Whilst my boss, John Ellis, claims to grow prize winning vegetables, I’ve focussed much more on controlling invasive plant species. I’m BASIS registered; trained to provide advice on what herbicides can be used on or near to water. As area contact for herbicides, non-native plants, and non-native fish regulation, the next logical step was to be the area’s biosecurity and invasive non-native species lead.

Now for something rather unconventional

When IGas Ltd were drilling at Barton Moss, Salford, I managed a virtual team of enforcement officers and hydro-geologists, ensuring that they stayed safe and regulated the site effectively. I attended meetings with Greater Manchester Police at both Gold (Strategic) and Silver (Tactical) command levels to ensure that the company could operate lawfully and that our regulatory officers could do their job safely.

The term 'unconventional gas' is used when the gas is extracted in an unconventional way. Normally gas will come out under pressure from a certain geology and this is termed conventional, but when it needs encouragement then it is call 'unconventional gas'. Such encouragement techniques include 'fracking' or to give it its full name 'hydraulic fracturing'.

Where I first learnt to fish

There is no romantic story of me starting fishing with my Dad on the banks of the local fishing pond or canal. I actually started pleasure fishing in my 20s, enjoying the diversity of fish and the great outdoors. By then though I had worked at APEM Ltd and I had been to university. I was in the funny position of having handled pretty much all of the UK’s fish species and studied their ecology. So my starting point wasn’t to see what is under the water surface but rather to work on my water-craft and provide the opportunity for my three boys to get their line wet.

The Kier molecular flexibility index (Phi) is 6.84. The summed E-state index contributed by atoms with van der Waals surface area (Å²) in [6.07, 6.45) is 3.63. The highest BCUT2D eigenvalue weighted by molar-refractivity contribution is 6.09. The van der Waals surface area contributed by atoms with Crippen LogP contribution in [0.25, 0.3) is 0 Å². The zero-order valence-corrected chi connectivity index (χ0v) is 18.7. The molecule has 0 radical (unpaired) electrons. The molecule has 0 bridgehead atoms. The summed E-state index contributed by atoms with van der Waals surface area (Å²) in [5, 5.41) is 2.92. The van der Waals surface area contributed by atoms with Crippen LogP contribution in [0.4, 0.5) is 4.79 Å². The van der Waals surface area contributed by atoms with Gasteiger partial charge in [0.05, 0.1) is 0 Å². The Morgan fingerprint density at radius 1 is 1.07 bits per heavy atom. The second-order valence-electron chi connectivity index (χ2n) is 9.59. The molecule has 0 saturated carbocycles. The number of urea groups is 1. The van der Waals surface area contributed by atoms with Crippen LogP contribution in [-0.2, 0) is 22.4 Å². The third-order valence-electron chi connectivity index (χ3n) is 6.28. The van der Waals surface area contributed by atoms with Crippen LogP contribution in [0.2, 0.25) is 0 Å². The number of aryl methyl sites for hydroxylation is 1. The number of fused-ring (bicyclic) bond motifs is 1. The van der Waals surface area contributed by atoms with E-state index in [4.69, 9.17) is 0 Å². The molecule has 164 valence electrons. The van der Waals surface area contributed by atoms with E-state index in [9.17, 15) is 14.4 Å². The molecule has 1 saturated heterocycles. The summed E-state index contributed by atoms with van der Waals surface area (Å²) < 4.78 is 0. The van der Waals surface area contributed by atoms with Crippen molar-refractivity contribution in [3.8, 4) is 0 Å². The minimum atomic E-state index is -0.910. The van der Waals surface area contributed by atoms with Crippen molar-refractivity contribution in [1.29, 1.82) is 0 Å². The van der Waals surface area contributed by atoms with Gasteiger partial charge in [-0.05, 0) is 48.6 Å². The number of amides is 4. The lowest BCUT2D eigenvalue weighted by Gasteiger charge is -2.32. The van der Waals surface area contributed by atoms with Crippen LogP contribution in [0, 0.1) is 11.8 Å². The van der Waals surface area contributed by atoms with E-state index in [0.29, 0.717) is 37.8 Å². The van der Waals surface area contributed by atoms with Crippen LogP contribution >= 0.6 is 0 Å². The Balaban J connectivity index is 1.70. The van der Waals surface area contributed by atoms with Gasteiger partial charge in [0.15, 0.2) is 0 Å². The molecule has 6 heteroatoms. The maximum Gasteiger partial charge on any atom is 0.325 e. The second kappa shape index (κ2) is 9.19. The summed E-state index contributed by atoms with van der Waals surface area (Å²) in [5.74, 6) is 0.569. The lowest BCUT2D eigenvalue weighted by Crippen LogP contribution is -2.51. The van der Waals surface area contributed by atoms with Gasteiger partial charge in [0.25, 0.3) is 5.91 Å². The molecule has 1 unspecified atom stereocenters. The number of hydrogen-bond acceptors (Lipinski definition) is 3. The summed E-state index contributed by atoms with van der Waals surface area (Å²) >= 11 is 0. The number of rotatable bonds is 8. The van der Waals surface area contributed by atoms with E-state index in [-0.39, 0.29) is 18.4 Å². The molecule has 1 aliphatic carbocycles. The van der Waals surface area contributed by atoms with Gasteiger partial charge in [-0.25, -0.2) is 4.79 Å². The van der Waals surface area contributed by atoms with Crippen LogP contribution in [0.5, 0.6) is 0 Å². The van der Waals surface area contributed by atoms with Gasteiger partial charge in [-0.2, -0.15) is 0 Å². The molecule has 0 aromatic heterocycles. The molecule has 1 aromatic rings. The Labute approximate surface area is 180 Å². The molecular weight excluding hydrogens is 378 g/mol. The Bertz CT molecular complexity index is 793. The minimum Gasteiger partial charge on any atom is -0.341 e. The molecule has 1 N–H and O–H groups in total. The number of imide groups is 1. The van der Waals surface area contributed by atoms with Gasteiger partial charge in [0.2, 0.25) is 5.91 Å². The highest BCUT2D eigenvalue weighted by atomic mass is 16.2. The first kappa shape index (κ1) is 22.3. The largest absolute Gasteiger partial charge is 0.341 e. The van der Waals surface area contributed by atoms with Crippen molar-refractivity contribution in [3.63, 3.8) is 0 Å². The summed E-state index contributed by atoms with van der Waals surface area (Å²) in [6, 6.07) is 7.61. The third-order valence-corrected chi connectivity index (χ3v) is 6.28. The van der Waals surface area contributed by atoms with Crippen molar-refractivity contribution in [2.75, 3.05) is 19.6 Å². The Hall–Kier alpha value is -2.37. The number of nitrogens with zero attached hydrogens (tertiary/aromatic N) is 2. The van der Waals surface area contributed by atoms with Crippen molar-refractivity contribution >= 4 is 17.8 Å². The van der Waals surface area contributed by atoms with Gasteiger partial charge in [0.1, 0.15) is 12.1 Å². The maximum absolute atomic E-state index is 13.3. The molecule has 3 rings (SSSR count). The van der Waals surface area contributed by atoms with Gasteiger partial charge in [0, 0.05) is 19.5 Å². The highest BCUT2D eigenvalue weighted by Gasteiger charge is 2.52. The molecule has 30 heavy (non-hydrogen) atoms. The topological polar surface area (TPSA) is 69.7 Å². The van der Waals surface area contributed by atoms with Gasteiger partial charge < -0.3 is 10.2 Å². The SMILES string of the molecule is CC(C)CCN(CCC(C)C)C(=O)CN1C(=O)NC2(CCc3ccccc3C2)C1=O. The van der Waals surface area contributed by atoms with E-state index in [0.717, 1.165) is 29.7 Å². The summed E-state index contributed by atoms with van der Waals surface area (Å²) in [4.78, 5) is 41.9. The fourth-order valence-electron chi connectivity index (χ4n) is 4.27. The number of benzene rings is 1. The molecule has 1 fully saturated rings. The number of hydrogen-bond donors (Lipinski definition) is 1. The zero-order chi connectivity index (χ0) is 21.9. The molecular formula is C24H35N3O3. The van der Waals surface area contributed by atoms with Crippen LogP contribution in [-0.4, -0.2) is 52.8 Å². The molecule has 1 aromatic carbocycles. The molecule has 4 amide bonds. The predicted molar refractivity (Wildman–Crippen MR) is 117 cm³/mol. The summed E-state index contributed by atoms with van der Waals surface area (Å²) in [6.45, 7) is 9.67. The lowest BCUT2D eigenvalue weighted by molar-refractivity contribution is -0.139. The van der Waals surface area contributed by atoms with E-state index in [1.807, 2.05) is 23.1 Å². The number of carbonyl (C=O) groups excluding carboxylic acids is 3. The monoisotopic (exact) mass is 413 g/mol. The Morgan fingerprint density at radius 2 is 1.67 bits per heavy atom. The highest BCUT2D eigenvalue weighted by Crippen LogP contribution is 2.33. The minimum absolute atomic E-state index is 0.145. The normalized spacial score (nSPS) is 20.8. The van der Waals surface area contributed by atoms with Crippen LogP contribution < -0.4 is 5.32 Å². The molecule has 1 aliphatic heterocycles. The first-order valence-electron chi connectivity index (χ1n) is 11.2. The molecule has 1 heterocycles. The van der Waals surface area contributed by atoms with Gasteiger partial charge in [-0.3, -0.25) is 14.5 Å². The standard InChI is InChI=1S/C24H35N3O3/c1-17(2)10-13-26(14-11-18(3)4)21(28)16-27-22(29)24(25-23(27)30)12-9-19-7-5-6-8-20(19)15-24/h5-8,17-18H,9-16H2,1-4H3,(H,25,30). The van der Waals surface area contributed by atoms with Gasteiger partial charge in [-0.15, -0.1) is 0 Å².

I find volunteering very rewarding and I am acutely aware what it is like to be a volunteer, to manage and to work alongside volunteers. I’ve been a school governor for the last three years where we support the school, provide strategic leadership and governance to ensure that the school is doing the very best for the children. I’m also a scout leader at my local scout group, St Georges, Chadderton. I like to share my knowledge and to give them opportunities to enjoy what scouting has to offer. I have also worked with Tony Campbell (NAAG) on providing opportunities for beavers, cubs and scouts to have a go at angling taster sessions.

In summary

I have a broad understanding of freshwater ecology, invasive species, fisheries management and I was a warranted fisheries enforcement officer. I enjoy working with people and I am also a volunteer in my own time.

I’m looking forward to meeting everyone and sharing my passion, knowledge and experiences to benefit fisheries for the Canal & River Trust and to the clubs who fish on our waterways.

Last date edited: 17 May 2016

About this blog

The fisheries & angling team

The team undertake a diverse range of work including looking after the Trust's £40 million worth of fish stocks, managing agreements with over 250 different angling clubs and helping more people, especially youngsters, take up angling on the canal. Follow this blog to keep updated with the thoughts and work of the team.